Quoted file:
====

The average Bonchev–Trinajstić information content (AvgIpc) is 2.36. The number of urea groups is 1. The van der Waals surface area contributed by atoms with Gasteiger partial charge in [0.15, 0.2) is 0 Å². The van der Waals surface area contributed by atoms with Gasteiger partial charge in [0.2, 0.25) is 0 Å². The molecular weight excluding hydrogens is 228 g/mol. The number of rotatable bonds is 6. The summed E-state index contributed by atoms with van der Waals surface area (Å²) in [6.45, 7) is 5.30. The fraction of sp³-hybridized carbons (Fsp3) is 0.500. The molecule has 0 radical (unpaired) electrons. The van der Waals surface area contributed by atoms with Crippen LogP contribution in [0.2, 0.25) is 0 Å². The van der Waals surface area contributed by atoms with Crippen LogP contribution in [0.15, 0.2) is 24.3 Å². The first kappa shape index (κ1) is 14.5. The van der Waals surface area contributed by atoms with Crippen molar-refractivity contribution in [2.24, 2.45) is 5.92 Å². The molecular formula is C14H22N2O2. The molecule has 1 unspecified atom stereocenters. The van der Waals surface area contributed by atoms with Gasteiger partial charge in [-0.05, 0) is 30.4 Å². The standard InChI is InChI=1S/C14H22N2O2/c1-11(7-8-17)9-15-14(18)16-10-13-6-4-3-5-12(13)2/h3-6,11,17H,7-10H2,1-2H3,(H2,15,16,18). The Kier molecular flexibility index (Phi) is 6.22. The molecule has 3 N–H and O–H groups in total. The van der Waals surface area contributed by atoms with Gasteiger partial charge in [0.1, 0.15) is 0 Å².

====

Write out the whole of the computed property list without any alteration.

The average Bonchev–Trinajstić information content (AvgIpc) is 2.36. The number of urea groups is 1. The van der Waals surface area contributed by atoms with Gasteiger partial charge in [0.15, 0.2) is 0 Å². The van der Waals surface area contributed by atoms with Gasteiger partial charge in [0.2, 0.25) is 0 Å². The molecular weight excluding hydrogens is 228 g/mol. The number of rotatable bonds is 6. The summed E-state index contributed by atoms with van der Waals surface area (Å²) in [6.45, 7) is 5.30. The fraction of sp³-hybridized carbons (Fsp3) is 0.500. The molecule has 0 radical (unpaired) electrons. The van der Waals surface area contributed by atoms with Crippen LogP contribution in [0.2, 0.25) is 0 Å². The van der Waals surface area contributed by atoms with Crippen LogP contribution in [0.15, 0.2) is 24.3 Å². The first kappa shape index (κ1) is 14.5. The van der Waals surface area contributed by atoms with Crippen molar-refractivity contribution in [2.24, 2.45) is 5.92 Å². The molecular formula is C14H22N2O2. The molecule has 1 unspecified atom stereocenters. The van der Waals surface area contributed by atoms with Gasteiger partial charge in [-0.05, 0) is 30.4 Å². The standard InChI is InChI=1S/C14H22N2O2/c1-11(7-8-17)9-15-14(18)16-10-13-6-4-3-5-12(13)2/h3-6,11,17H,7-10H2,1-2H3,(H2,15,16,18). The Kier molecular flexibility index (Phi) is 6.22. The molecule has 3 N–H and O–H groups in total. The van der Waals surface area contributed by atoms with Gasteiger partial charge in [0.1, 0.15) is 0 Å².